Steven Chu facts for kids
|12th United States Secretary of Energy|
January 21, 2009 – April 22, 2013
|Preceded by||Samuel Bodman|
|Succeeded by||Ernest Moniz|
|Born||February 28, 1948
St. Louis, Missouri, United States
|Political party||Democratic Party|
|Alma mater||University of Rochester
University of California, Berkeley
|Website||U.S. Secretary of Energy website|
Steven Chu (born February 28, 1948) is an American physicist who served as the 12th United States Secretary of Energy from 2009 to 2013. Chu is known for his research at Bell Labs in cooling and trapping of atoms with laser light, which won him the Nobel Prize in Physics in 1997, along with his scientific colleagues Claude Cohen-Tannoudji and William Daniel Phillips.
Chu is the first Nobel Peace Prize winner and the second Chinese American to hold a post in the United States Cabinet. Before becoming the United States Secretary of Energy, he was a professor of physics and molecular and cellular biology at the University of California, Berkeley. He was also the director of the Lawrence Berkeley National Laboratory.
Before teaching at Berkeley, he was a professor of physics at Stanford University. He has argued for more research into alternative energy and nuclear power. He thinks the world should shift away from fossil fuels to help with climate change. For example, he discusses a global "glucose economy". This is a form of a low-carbon economy, in which glucose from tropical plants is shipped around like oil is today.
Chu was born in St. Louis, Missouri. He has ancestry from Taicang, Jiangsu. He attended and graduated from Garden City High School. He received both a B.A. in mathematics and a B.S. in physics in 1970 from the University of Rochester. He went on to earn his Ph.D. in physics from the University of California, Berkeley, in 1976.
He wrote a paper on gravitational redshift published in Nature (463, 926–929) in Feb 2010 and a second one co-authored in July 2010.
Under his leadership in 2010 the Department of Energy updated the water usage regulations on toilets and showers.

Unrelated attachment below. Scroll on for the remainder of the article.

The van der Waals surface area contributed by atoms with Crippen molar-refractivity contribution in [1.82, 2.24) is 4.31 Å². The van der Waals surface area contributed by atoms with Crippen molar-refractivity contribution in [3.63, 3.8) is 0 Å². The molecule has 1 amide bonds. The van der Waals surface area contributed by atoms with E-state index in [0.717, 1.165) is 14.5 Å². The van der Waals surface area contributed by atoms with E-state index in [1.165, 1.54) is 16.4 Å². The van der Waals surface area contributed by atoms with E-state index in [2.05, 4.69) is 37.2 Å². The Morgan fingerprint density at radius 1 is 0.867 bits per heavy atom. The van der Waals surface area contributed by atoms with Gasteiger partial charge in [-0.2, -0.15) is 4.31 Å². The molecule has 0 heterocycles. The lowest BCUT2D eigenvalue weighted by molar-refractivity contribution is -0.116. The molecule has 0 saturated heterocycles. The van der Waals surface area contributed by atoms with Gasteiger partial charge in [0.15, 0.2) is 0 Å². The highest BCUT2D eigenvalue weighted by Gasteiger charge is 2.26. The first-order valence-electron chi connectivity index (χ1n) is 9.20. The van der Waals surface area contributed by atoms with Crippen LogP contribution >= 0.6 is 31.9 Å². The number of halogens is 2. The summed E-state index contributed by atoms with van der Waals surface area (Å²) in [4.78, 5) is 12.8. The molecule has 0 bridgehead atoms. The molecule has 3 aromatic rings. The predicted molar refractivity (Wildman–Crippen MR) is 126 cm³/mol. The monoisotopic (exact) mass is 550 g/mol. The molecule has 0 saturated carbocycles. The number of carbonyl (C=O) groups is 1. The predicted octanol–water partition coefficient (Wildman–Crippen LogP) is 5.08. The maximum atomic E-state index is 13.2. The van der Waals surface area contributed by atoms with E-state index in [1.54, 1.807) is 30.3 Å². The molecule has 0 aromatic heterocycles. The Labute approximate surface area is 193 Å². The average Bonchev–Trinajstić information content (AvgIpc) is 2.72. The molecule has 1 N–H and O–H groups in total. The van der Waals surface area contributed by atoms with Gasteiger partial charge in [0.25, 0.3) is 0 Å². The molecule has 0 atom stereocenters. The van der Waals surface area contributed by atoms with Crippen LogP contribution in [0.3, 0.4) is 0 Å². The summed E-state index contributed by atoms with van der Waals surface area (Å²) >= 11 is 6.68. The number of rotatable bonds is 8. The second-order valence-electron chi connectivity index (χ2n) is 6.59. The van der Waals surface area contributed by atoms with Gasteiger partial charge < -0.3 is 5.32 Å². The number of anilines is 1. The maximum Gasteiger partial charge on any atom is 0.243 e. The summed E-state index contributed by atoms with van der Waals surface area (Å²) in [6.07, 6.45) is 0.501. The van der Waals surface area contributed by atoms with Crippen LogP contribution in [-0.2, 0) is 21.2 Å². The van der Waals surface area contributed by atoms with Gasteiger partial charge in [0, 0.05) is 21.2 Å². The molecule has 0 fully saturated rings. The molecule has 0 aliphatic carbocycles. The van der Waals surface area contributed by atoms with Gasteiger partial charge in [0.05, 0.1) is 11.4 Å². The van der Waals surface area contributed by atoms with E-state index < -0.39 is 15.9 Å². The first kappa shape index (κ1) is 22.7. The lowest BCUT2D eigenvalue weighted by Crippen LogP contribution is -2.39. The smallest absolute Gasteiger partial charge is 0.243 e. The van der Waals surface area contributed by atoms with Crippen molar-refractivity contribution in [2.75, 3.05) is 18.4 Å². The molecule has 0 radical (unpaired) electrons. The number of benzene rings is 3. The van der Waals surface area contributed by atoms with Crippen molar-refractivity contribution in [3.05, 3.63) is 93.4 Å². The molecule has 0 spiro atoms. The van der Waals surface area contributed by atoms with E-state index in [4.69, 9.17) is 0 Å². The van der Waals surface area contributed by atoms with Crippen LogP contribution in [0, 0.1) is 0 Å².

Secretary of Energy
His nomination to be Secretary of Energy was unanimously confirmed by the United States Senate on January 20, 2009. On January 21, 2009, Chu was sworn in as Secretary of Energy in the Barack Obama administration.
In March 2011 Chu said that federal regulators should not delay approving licenses for construction for planned U.S. nuclear power plants because of the Fukushima nuclear disaster. "I think those things can proceed", Chu told reporters on Capital Hill, referring to construction license applications pending at the U.S. Nuclear Regulatory Commission.
In August 2011, Chu praised an advisory panel’s report on curbing the environmental risks of natural-gas development. Chu responded to the panel’s report on hydraulic fracturing. Hydraulic fracturing breaks up rock to get more oil and gas out of the ground. The report recommendations include: greater data collection of air and water data, “rigorous” air pollution standards and mandatory disclosure of chemicals used in the hydraulic fracturing process. “The report ... recommends a range of tools for implementing these measures, including regulation, continuous improvement in best practices by industry, and ongoing research and development,” Chu said in a statement. “I will be working closely with my colleagues in the Administration to review the recommendations and to chart a path for continued development of this vital energy resource in a safe manner,” he added.
Republicans in Congress have accused Chu for changing a US$535 million federal loan to Solyndra, an energy company. When the company went bankrupt in 2011, the government lost the money. A House Energy and Commerce subcommittee asked Chu in 2011 about the loan.
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